After five days, I left Niagara awe-inspired, and full of admiration for nature and her glorified beauty.
I stayed rent-free, parked minutes away from the natural waterfalls — I definitely got more than I bargained for. And no one hassled me.
There was only one unfinished business left — plunging into the refreshing lake water. The icy water would relieve my inflammation and stress and the negative ions from the falls crashing onto the rocks hundreds of feet below would liven my mood and stimulate my senses.
I arrived at Lake Erie Beach, in Angola, NY – a small town just outside of Buffalo with the single intention of doing just that.
The beach was small with only spots for a couple dozen cars – that’s why my semi attracted quite the attention when I pulled up, with all six cylinders roaring under the hood. Like Rochester, the water was frigid, but a little murky from a recent downpour. The water did indeed do the magic and after a quick 30-minute dip – my body cleaned and my soul healed, I was back in the cab drying up, my stomach starting to growl.
It was easy not to notice a tavern located next to the parking lot. The strange-looking pub could easily be mistaken for an air strip. The big letters on the tail of an airplane read Stroh’s Tavern. A prop plane was actually buried halfway into the roof of the bar with the tail section jutting out. This piqued my interest — any place with an actual wreck jutting out of the roof would certainly be a great dive bar.
As soon as I walked up to the deck, I was greeted by a friendly bartender who was still setting up for the day.
“Good morning. You got WiFi?”
“Certainly. Grab a seat. We’re a bit busy this morning. I’ll be right with you.”
The pub was spacious and airy with Buffalo Bills and Sabres gear adorning the walls. I remember driving by New Era field on the way here and I knew that the locals loved their Bills. A lone pool table sat unused – people were gathering outside on the deck by the tiki bar.
I soon learned that the most talked about item on the menu was not the burgers or BBQ Chicken, but the fried bologna sandwich. I wasn’t going to go against history and I savored for a bite of fried, fresh deli meat.
“What’s going on today?” I inquired.
“We’re having our anniversary party,” said July has she continued scrambling to get things ready.
“Really how long has this place been here?”
“Over 50 years, but this is the first year of the new ownership,”
Wow, 50 years!! Perfect timing. I simply came here for a swim before I find my next load and stumbled upon an Anniversary Party at the local-favorite tavern.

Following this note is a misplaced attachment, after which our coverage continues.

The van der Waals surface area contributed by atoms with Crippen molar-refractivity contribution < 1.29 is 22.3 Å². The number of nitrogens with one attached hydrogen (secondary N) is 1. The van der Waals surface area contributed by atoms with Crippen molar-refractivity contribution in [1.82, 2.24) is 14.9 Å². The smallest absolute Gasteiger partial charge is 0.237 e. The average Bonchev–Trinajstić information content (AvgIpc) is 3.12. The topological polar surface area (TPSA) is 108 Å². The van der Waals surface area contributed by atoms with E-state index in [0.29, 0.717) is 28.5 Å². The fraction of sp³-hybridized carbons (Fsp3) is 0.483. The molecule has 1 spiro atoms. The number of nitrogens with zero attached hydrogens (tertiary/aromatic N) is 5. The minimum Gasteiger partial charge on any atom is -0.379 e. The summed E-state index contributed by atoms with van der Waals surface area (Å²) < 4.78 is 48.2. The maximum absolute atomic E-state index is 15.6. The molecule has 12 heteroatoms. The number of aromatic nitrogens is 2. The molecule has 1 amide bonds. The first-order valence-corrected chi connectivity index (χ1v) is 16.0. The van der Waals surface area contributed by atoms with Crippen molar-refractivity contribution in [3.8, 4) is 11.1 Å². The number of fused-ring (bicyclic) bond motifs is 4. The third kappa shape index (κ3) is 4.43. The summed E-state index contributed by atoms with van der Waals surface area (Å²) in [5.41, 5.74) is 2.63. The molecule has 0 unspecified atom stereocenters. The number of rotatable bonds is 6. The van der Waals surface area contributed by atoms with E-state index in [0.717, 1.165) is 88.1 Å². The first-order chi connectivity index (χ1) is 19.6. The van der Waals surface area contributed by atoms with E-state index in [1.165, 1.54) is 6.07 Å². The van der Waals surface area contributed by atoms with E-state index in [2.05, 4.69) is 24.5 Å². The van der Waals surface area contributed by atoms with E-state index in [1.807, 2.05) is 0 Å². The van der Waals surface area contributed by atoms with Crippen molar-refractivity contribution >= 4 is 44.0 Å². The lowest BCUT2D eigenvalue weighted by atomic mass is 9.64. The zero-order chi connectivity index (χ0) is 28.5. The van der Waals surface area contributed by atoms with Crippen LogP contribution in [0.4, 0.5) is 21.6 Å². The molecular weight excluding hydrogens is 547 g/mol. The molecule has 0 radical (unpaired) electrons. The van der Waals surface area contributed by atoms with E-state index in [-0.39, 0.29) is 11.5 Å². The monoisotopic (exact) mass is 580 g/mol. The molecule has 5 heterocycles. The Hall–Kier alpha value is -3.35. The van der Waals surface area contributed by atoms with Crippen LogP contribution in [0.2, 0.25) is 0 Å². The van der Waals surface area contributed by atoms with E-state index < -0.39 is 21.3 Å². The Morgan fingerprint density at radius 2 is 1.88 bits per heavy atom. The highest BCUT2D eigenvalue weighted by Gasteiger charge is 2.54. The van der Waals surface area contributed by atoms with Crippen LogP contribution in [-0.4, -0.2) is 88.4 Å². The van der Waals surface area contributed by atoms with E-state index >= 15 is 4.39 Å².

The party started without a hitch and soon the parking lot was full of locals, some in Harleys, one family came in an RV – guess they were planning to spend the night.
A classic rock band was performing, and soon the crowd was engaged in the tunes of CCR and Rolling Stones and in avid conversation with each other.
I immediately felt like the only minority in the room. This didn’t deter me from sticking around. I was pleasantly surprised by how friendly and inviting the locals were. I met the new owners as well as the old ones – who didn’t want to sell but were ready for retirement, and a handful of guests who were easy to talk to.
I walked towards the bar to grab another $3.50 Michelob lite. Guess I wasn’t going anywhere tonight, either.
A lady, probably in her sixties, who was sitting at the bar immediately moved over to make room.
I smiled and thanked her and asked if she wanted anything.
“Sure vodka and cranberry would be nice.” Found out her name is Debbie and she’s been living in Angola for years, but not quite as long as Stroh’s been in existence.
“So what’s to do here besides socialize and swim on the Lake?”
“That about sums it up. But most of us don’t even get in the water anymore. We just enjoy looking at it.”
“Why is this place called Angola.”
“This place was settled by the Quakers who were supporting missionary work in Angola, Africa,” said Debbie.
“What’s the major industry, here?”
“Besides tourism, there isn’t much. In fact Angola hardly existed before the arrival of the railroad line in the 1850s.”
“That’s right, you might have heard the tragedy of the Edmund Fitzgerald. But here in Angola, we have the train wreck horror of 1867,” said George.
George Salim had been working at Stroh’s for the last fifty years – he started when the first owner, Eddie Stroh bought the property. He could have retired years ago but he had too many friends to keep up with and he loved watching the sun set over Lake Erie each day.
“Yeah, the Buffalo bound New York Express derailed and plunged into a creek. Stoves set coaches on fire – nearly 50 died – many more injured.”
“Oh my goodness.”
“Yeah, John D. Rockefeller was supposed to be on that train. His bags were onboard, but he missed the train by minutes,” said Debbie.
“It was the worst train wreck of the 19th century,” George face turned somber. “The crash led to the banning of wooden passenger cars and open stoves, and the development of air brakes, like what you have in your truck.”
The conversation soon turned to sports and politics, and I turned our attention to the setting sun over the lake.
To cap things off there was a modest fireworks show, teasing us with the big event on July 4th.
Each year Stroh’s sponsors the fireworks show. There is not much of a city council here or a budget. Angola doesn’t even have a police department but shares these duties with Evans town.
They invited me to see the fireworks next week. Unfortunately I would be out of town by the next morning, and by Independence Day hopefully back in Washington, DC for Trump’s July 4th Extravaganza.